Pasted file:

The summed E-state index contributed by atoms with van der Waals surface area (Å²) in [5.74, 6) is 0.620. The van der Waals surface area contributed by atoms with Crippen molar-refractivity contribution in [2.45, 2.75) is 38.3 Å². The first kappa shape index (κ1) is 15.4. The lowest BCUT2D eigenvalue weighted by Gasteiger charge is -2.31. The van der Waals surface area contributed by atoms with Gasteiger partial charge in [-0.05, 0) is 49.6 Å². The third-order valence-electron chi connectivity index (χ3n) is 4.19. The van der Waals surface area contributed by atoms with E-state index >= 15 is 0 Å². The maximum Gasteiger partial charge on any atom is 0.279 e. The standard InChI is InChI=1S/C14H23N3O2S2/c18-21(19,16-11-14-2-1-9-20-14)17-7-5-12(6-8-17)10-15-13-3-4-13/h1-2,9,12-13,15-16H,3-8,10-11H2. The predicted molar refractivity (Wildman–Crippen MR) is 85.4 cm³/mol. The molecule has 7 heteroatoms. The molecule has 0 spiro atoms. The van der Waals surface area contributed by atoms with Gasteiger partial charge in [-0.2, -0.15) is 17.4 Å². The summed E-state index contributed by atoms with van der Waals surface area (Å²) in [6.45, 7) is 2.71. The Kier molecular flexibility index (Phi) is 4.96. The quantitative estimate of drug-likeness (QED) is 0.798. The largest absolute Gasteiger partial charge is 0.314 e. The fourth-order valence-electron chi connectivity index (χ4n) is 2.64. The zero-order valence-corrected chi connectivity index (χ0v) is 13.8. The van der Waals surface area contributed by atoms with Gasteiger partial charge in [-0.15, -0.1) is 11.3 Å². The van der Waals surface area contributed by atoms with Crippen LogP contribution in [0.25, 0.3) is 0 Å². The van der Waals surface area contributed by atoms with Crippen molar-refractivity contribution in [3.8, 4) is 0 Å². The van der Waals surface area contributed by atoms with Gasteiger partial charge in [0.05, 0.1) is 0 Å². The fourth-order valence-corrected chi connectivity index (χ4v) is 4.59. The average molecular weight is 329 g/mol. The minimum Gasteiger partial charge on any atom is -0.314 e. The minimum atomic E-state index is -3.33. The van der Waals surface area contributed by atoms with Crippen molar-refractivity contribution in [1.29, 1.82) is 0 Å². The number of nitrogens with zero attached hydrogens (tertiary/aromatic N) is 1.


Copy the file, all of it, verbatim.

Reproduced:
The summed E-state index contributed by atoms with van der Waals surface area (Å²) in [5.74, 6) is 0.620. The van der Waals surface area contributed by atoms with Crippen molar-refractivity contribution in [2.45, 2.75) is 38.3 Å². The first kappa shape index (κ1) is 15.4. The lowest BCUT2D eigenvalue weighted by Gasteiger charge is -2.31. The van der Waals surface area contributed by atoms with Gasteiger partial charge in [-0.05, 0) is 49.6 Å². The third-order valence-electron chi connectivity index (χ3n) is 4.19. The van der Waals surface area contributed by atoms with E-state index >= 15 is 0 Å². The maximum Gasteiger partial charge on any atom is 0.279 e. The standard InChI is InChI=1S/C14H23N3O2S2/c18-21(19,16-11-14-2-1-9-20-14)17-7-5-12(6-8-17)10-15-13-3-4-13/h1-2,9,12-13,15-16H,3-8,10-11H2. The predicted molar refractivity (Wildman–Crippen MR) is 85.4 cm³/mol. The molecule has 7 heteroatoms. The molecule has 0 spiro atoms. The van der Waals surface area contributed by atoms with Gasteiger partial charge in [-0.2, -0.15) is 17.4 Å². The summed E-state index contributed by atoms with van der Waals surface area (Å²) in [6.45, 7) is 2.71. The Kier molecular flexibility index (Phi) is 4.96. The quantitative estimate of drug-likeness (QED) is 0.798. The largest absolute Gasteiger partial charge is 0.314 e. The fourth-order valence-electron chi connectivity index (χ4n) is 2.64. The zero-order valence-corrected chi connectivity index (χ0v) is 13.8. The van der Waals surface area contributed by atoms with Gasteiger partial charge in [-0.15, -0.1) is 11.3 Å². The van der Waals surface area contributed by atoms with Crippen LogP contribution in [0.25, 0.3) is 0 Å². The van der Waals surface area contributed by atoms with Crippen molar-refractivity contribution in [3.8, 4) is 0 Å². The van der Waals surface area contributed by atoms with Gasteiger partial charge in [0.05, 0.1) is 0 Å². The fourth-order valence-corrected chi connectivity index (χ4v) is 4.59. The average molecular weight is 329 g/mol. The minimum Gasteiger partial charge on any atom is -0.314 e. The minimum atomic E-state index is -3.33. The van der Waals surface area contributed by atoms with Crippen molar-refractivity contribution in [1.29, 1.82) is 0 Å². The number of nitrogens with zero attached hydrogens (tertiary/aromatic N) is 1.